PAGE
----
The toxic air in Britain's cities demands urgent action – not legal delays
The UK government is facing criticism for delaying publication of its air quality plan. The country's high court had ordered the government to urgently revise its strategy for dealing with air pollution, after breaching legally-binding EU limits of toxic pollutants in towns and cities across the Britain.
In November 2016, the court ruled an earlier version of its air quality plan was illegally poor, and it had failed to bring levels of nitrogen dioxide (known as NO₂) down to legal limits in "the shortest possible time". The deadline for a revised version was Monday, April 24.
However on the previous Friday, the Department for the Environment, Energy and Rural Affairs (Defra) filed a last-minute application to delay publication until after the general election on June 8. Defra said the delay was necessary due to "purdah" rules, which limit government announcements during the election period.
The high court has ordered a hearing on the delay. The government is in a strong position to succeed. Even if ClientEarth, the environmental law firm that brought the original case, were to convince a judge that the air quality plan lies outside of purdah, the government could appeal such a judgement. By which time it would likely be beyond the election anyway.
Air pollution is a major issue
The problem is too urgent for such legal holdups. Each year there are around 40,000 deaths due to outdoor air pollution, and the UK has the second highest mortality rate in Europe associated with NO₂ emissions. In busy city centres, the mortality rates are higher.
So what can be done about it? In cities, emissions from road transport are the biggest source of harmful nitrogen oxides (NOx) and fine particles known as particulate matter (PM). To tackle the problem a range of new measures are needed, some of which would be unpopular with many motorists (voters).
Proposals would likely include higher rates of tax for the dirtiest cars and trucks, as well as clean air zones such as the Ultra Low Emissions Zone (ULEZ) in London. The ULEZ, which is due to come into force in 2019, will involve a £12.50 charge (in addition to the current congestion charge of £11.50) for the most polluting passenger vehicles.
Of course, these higher charges will devalue the very diesel vehicles which had been promoted by previous governments. To help, the government has been considering a scrappage scheme (based on a similar scheme in France), where diesel owners would be offered incentives to trade their vehicles for less polluting models.
Diesel vehicles were promoted throughout Europe in the 1990s as they are more efficient than petrol cars in terms of CO2 emissions, and thus emit fewer greenhouse gases. However, diesel vehicles emit higher levels of nitrogen oxides and particulate matter, the emissions that affect human health.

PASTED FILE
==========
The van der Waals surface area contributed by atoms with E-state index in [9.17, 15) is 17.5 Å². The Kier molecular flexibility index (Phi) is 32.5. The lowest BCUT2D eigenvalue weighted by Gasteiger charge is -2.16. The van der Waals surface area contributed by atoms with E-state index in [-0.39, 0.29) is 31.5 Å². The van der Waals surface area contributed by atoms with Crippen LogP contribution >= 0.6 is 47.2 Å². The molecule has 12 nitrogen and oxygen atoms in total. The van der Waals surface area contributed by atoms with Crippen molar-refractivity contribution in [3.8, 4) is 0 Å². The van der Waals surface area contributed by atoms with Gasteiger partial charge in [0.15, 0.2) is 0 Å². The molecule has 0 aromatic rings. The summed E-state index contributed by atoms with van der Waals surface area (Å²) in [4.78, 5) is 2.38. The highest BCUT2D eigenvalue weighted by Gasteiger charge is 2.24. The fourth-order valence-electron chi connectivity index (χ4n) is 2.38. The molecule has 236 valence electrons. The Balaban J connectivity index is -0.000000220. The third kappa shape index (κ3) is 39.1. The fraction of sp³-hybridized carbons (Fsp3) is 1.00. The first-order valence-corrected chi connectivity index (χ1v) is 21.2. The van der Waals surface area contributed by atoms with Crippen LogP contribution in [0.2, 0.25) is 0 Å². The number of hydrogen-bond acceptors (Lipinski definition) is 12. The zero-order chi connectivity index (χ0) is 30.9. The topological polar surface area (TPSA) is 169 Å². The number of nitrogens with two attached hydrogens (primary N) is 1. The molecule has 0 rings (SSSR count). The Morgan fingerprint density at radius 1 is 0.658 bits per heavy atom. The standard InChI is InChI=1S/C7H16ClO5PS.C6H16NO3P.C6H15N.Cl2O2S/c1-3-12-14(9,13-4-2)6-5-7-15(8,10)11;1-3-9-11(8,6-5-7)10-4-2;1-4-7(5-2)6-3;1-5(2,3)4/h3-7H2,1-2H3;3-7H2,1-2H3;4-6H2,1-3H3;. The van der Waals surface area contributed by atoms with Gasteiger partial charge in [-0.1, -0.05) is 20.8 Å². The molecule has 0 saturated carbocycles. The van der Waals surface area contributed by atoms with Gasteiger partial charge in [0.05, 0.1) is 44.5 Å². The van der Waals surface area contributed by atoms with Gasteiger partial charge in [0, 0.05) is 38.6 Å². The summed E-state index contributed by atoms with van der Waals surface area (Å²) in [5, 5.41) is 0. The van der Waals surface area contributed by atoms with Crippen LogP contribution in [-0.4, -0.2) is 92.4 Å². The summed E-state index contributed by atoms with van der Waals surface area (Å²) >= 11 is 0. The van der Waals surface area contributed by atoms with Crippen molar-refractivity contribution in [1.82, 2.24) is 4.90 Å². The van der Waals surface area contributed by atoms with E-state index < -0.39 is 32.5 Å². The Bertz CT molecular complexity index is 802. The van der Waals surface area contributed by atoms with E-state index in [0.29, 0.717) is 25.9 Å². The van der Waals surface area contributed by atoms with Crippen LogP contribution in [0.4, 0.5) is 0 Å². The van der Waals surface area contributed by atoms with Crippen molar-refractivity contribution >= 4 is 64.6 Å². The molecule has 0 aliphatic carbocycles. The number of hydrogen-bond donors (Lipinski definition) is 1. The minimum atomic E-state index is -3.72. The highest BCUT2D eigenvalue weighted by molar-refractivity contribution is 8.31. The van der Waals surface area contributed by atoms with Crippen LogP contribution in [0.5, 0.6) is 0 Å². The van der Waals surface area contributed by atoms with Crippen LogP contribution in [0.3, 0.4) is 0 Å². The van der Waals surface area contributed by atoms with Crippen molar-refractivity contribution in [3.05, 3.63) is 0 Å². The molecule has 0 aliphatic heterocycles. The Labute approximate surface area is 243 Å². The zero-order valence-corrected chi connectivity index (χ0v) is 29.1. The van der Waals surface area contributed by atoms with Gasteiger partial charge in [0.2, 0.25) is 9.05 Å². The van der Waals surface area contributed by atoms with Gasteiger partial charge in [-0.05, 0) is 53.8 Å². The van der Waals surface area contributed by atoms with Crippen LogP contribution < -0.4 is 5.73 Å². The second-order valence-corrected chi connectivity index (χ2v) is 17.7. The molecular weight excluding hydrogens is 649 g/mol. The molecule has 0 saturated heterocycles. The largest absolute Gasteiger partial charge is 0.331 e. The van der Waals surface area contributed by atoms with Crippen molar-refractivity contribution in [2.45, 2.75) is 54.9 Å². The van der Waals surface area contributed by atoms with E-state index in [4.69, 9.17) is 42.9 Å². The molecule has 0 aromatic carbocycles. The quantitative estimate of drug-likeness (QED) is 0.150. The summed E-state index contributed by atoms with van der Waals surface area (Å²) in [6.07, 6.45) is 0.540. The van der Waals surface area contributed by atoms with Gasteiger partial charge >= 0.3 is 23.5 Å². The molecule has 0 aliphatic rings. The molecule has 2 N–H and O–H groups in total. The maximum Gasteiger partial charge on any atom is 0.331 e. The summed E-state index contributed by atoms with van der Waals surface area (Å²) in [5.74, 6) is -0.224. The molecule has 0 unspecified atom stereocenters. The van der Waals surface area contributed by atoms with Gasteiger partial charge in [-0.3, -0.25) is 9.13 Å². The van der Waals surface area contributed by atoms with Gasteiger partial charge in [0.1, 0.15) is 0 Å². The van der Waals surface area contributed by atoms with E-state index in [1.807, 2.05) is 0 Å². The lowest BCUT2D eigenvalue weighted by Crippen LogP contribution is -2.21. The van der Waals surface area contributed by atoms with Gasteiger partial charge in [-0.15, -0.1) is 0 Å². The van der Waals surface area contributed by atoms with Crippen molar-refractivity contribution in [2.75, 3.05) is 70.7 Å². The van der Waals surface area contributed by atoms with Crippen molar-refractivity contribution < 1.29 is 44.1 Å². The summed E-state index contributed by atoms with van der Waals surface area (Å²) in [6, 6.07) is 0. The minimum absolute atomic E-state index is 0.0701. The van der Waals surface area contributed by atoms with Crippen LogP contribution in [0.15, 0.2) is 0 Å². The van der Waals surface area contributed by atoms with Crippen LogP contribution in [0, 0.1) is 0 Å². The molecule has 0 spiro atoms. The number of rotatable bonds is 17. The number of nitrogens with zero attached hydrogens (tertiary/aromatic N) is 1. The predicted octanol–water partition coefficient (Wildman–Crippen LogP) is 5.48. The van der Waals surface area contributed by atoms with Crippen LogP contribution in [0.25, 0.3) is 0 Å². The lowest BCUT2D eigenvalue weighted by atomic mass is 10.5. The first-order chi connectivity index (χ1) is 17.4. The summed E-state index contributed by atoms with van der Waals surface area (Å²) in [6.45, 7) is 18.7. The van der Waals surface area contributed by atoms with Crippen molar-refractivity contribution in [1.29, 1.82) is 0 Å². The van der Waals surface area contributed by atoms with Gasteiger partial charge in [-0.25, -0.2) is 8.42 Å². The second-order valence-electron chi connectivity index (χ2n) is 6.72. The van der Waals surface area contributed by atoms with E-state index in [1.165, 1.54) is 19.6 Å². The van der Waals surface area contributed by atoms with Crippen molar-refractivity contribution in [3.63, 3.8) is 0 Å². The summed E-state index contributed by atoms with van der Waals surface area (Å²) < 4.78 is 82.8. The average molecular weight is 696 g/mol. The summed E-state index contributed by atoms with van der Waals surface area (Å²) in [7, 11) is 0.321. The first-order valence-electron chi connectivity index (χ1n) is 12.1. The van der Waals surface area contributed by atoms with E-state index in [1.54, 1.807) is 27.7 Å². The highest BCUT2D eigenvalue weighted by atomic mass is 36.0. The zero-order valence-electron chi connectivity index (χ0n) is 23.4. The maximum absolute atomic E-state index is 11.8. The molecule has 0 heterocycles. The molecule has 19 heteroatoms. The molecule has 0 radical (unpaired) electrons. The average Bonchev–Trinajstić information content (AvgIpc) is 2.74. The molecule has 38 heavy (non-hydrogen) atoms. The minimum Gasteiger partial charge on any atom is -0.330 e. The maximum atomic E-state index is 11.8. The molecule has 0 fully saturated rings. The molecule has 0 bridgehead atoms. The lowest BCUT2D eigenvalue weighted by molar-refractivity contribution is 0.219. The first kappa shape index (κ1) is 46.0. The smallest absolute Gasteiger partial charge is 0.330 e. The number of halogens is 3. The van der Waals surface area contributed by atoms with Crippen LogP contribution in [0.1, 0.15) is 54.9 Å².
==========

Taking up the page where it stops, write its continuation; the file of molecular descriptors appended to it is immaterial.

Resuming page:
It's true that diesel vehicles are now much cleaner than they were in 1992, when the first round of European emissions legislation (EURO I) came into force. The regulated level of harmful particulate emissions has reduced by about 97% in that time, with similar trends for NOx.
Diesel engines still emit more NOx than petrol engines, and there are are increasing numbers of diesels on British roads. Car makers have already implemented many of the most obvious and cost-effective measures such as diesel particulate filters. This means that that further reductions of diesel emissions are likely to be more gradual.
This year to date more than 98% of new vehicles registered in the UK still have an internal combustion engine – running on diesel or petrol fuels. While these newer vehicles are less polluting than older models, there are no safe levels for toxic pollutants such as airborne particulate matter.
Fully electric vehicles will take time to catch on, just as the required charging infrastructure will take time to mature. Part of the problem is that drivers are anxious about the range of electric vehicles, which is typically around 100 miles. They needn't be, in London 66% of car journeys are under 5km. Encouraging the uptake of electric vehicles in cities needs a widely available public network of charging points.
But, while the technology and infrastructure is improving, we don't have time to wait for electric cars. The air quality problem needs immediate solutions. To clean up the air the government's plan will need to include higher taxes on the dirtiest of vehicles, and low-emissions zones in most cities.
Provided by The Conversation